“Provocative and well written, Gold Coast Diasporas is a must-read for any scholar interested in African identity, the transatlantic slave trade, and resistance. Africanists and African diaspora specialists need to engage with this book and with the methodological contributions that Rucker presents. His comprehensive approach to African identity and his rigorous analysis have produced a highly recommended study.” —American Historical Review
Encyclopedia of African American History, 3 vols. (co-edited with preface) (ABC-CLIO Press, 2010).
Encyclopedia of African American History introduces readers to the significant people, events, sociopolitical movements, and ideas that have shaped African American life from earliest contact between African peoples and Europeans through the late 20th century.
This encyclopedia places the African American experience in the context of the entire African diaspora, with entries organized in sections on African/European contact and enslavement, culture, resistance and identity during enslavement, political activism from the Revolutionary War to Southern emancipation, political activism from Reconstruction to the modern Civil Rights movement, black nationalism and urbanization, and Pan-Africanism and contemporary black America. Based on the latest scholarship and engagingly written, there is no better go-to reference for exploring the history of African Americans and their distinctive impact on American society, politics, business, literature, art, food, clothing, music, language, and technology.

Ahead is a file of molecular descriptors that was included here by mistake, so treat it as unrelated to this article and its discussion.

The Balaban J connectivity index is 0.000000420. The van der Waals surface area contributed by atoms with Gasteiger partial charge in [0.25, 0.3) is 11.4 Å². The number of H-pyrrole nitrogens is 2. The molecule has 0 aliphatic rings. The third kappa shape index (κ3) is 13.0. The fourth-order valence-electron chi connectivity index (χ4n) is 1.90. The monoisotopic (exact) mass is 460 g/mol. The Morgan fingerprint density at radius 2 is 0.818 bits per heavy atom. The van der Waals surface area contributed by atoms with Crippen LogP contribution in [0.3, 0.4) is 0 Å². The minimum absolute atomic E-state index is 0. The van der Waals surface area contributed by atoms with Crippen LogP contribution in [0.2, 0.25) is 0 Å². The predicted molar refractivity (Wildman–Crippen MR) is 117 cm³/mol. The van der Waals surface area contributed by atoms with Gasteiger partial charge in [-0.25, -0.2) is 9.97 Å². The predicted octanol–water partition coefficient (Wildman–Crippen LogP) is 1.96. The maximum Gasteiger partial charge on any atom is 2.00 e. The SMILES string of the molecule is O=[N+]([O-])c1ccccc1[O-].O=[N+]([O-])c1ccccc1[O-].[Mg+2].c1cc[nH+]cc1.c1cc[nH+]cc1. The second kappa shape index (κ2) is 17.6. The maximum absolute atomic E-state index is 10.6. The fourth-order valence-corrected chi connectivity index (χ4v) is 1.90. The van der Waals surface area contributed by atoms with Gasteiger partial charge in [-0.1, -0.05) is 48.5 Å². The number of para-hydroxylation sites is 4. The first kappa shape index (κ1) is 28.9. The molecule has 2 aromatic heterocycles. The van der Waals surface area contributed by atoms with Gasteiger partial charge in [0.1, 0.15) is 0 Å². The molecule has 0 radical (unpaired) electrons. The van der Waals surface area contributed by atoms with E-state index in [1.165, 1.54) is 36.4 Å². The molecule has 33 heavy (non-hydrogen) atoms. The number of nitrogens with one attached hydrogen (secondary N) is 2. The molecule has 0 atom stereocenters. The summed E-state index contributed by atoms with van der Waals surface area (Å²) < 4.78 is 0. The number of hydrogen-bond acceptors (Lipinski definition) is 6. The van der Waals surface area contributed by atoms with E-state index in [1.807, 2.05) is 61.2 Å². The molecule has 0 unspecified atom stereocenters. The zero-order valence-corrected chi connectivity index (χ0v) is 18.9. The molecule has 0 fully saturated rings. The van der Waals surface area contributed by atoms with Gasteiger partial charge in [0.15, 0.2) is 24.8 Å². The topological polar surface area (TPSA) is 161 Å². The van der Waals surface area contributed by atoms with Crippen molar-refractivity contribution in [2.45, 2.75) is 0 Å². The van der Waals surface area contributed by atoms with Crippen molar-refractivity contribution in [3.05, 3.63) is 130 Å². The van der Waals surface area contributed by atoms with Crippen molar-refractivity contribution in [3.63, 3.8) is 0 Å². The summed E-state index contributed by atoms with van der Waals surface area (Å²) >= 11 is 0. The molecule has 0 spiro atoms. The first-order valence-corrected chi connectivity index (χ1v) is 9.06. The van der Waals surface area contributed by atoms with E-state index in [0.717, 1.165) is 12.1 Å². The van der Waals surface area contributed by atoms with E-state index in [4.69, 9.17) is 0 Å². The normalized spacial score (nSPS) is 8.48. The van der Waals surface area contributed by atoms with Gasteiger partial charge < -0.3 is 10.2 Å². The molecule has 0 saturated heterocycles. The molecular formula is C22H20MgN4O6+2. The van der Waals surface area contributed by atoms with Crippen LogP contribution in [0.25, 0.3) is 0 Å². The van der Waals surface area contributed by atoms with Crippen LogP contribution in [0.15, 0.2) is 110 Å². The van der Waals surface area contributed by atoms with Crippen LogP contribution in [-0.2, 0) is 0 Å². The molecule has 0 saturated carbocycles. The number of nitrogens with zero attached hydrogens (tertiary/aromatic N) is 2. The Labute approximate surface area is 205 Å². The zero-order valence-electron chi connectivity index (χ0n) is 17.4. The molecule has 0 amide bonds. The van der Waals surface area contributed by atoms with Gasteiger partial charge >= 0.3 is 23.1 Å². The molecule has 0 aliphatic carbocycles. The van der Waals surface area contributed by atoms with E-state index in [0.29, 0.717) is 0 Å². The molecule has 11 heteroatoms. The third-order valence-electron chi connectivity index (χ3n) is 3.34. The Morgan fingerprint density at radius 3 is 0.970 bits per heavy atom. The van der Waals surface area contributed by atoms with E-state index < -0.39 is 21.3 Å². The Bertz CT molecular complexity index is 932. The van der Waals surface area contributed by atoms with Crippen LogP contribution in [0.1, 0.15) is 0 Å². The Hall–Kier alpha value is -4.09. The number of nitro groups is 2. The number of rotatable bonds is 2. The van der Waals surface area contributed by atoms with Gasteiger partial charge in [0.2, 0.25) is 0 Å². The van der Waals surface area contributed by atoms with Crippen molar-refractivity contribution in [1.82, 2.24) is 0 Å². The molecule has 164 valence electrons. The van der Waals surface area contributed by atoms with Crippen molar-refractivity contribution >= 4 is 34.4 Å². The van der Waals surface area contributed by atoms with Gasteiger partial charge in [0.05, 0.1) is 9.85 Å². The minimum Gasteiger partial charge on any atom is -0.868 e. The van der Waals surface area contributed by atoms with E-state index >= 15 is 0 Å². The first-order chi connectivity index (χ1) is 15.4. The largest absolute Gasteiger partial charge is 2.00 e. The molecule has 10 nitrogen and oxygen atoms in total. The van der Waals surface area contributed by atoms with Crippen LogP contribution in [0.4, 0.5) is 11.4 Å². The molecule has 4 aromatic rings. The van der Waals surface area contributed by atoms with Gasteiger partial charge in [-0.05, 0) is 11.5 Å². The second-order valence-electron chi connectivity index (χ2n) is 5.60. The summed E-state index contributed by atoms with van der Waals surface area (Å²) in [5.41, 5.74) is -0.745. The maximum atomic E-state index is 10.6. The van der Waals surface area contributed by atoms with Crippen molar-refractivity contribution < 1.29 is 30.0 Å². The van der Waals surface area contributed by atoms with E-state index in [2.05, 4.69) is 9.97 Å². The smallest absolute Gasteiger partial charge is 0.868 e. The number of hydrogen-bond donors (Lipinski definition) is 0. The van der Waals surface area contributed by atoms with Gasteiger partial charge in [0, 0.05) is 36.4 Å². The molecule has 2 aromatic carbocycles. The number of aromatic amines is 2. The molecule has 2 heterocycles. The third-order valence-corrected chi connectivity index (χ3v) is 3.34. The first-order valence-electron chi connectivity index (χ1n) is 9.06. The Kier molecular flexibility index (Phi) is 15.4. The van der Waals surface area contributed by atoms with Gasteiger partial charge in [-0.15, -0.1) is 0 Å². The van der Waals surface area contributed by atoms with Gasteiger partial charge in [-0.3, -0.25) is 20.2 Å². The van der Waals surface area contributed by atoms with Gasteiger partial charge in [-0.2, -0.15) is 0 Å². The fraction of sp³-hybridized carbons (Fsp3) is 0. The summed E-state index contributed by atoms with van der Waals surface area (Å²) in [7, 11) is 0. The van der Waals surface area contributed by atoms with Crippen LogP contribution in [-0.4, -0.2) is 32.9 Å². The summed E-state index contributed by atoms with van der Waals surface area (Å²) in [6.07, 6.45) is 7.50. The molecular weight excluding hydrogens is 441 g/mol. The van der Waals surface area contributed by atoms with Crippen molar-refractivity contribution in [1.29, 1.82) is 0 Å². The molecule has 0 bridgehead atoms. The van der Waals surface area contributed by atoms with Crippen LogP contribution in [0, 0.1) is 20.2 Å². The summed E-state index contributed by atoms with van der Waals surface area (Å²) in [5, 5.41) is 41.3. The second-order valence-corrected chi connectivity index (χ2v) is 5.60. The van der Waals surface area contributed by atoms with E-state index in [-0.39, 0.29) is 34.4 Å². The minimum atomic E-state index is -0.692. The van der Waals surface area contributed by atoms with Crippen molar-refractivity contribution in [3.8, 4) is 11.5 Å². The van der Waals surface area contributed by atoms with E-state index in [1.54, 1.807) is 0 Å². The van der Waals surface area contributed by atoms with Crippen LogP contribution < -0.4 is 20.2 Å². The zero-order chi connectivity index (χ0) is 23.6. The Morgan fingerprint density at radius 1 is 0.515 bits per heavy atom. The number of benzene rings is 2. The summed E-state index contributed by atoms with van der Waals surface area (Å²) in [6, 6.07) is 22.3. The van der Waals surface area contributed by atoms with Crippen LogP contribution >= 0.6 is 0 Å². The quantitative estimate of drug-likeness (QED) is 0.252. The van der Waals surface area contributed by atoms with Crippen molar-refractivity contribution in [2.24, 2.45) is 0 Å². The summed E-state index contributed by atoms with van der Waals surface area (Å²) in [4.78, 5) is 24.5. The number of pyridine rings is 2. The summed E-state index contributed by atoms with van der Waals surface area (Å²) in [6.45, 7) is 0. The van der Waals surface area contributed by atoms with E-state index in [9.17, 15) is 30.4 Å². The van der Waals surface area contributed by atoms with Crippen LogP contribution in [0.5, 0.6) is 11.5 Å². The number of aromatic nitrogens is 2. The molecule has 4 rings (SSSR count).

“Overall, the Encyclopedia of African American History serves as an outstanding historical reference publication that will add value to any high school, academic, or public library. Moreover, this work will serve to complement any current reference collection covering African-American, Black studies, or cultural studies. In particular, the organization system of the encyclopedia, through its division of entries into themes, distinguishes it from similar reference books.” —Reference Reviews
“This is a valuable reference set, especially for schools looking to add to their collection for International Baccalaureate resources. Recommended.” —Library Media Connection
“More than 200 illustrations, photographs and maps supplement the entries, and each essay also has a bibliography that will allow readers to perform more in-depth research on a given topic.” —Kirkus Reviews
“Overall, this is a soldily written and well-researched mid-level set of reference books on this topic.” —Reference & User Services Quarterly
“Although this work is aimed at high school students and college undergraduates, graduate students and advanced scholars in the fields of American history, African American history, ethnic studies, and black studies will find it an accessible and useful resource.” —Library Journal
Encyclopedia of American Race Riots, 2 vols. (co-edited with preface & introduction) (Greenwood Press, 2006).
Choice Outstanding Academic Title, 2007.